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Gary Washburn | Sunday basketball notes

As Sterling Brown fights for an NBA job, he’s embraced his role in a bigger struggle

Milwaukee Bucks swingman Sterling Brown is trying to concentrate on earning a roster spot, but he has embraced his role as a face of police brutality against African-American men.
Milwaukee Bucks swingman Sterling Brown is trying to concentrate on earning a roster spot, but he has embraced his role as a face of police brutality against African-American men.(David Zalubowski/Associated Press/file)

The standing ovation from the fans at Miller Park was a sobering irony, or maybe it was just a glaring example of the state of race relations in Milwaukee.

Brewers reliever Josh Hader received a raucous round of applause last week in his first home appearance since a stream of racist and homophobic tweets posted by him seven years ago as a 17-year-old became public. During All-Star Game festivities, Hader apologized for those tweets as well as again in Milwaukee with his teammates standing behind him.

The standing ovation was confusing. Why? Was it because he admitted wrong? Was it because his teammates supported him? Was it because it’s a quality reliever for a team with playoff aspirations?

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Just a few miles away from where Hader throws pitches, Sterling Brown is a swingman for the Milwaukee Bucks, a 23-year-old second-year player from SMU who was the victim of a well-publicized altercation with police in front of a Milwaukee drugstore on the early morning of Jan. 26. Brown has filed a lawsuit against the Milwaukee Police Department for brutality after video revealed Brown, who was parked in a handicap spot, was tased, had his ankle stepped on, and was mocked by police while handcuffed on the ground.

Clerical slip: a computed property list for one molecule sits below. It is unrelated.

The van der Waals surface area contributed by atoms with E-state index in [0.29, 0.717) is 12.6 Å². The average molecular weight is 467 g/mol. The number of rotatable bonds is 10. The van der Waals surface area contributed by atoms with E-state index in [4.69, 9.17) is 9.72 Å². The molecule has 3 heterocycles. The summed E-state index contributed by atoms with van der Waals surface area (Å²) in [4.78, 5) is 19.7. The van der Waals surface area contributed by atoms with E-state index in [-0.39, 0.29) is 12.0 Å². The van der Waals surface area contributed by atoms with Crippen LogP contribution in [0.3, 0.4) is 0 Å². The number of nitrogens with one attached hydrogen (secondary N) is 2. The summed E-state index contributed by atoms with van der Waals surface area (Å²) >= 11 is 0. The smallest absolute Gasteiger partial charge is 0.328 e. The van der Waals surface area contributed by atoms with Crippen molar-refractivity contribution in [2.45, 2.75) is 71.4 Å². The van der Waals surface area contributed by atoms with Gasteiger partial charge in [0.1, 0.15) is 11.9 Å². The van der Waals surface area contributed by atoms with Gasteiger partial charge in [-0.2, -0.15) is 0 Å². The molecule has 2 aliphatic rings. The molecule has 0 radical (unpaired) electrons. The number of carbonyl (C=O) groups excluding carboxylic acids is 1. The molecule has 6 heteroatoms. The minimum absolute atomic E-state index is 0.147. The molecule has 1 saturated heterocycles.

Milwaukee mayor Tom Barrett told reporters, “No citizen should be treated this way.”

Brown has become one of the faces of police brutality against African-American men. And at the same time, he is fighting for a roster spot and playing time with the Bucks.

While he is trying to concentrate on playing ball, Brown knows he is part of a bigger struggle and he’s embracing the responsibility.

“I’ve got a job at the end of the day, I’ve got to be ready, I’ve got to be prepared,” Brown said of his focus on basketball. “It’s just something that I have to do. I can’t let nothing distract me. Anything else on the side, I’ve got to deal with it the best way I can, at the same time I’ve got to come and be a professional.”

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Brown played for the Milwaukee Bucks in the Las Vegas Summer League, trying to regain some normalcy. His scrape with the police wasn’t publicized until the video was released and then he filed a subsequent lawsuit. Two police sergeants were suspended and one officer also received a two-day suspension for their actions in the incident. At a timeduring which the NFL is trying to suppress player protests during the national anthem, Brown has emerged as one of the reasons why these players feel compelled to relay their message.

Milwaukee police chief Alfonso Morales announced that some of his officers had been disciplined for the Sterling Brown incident.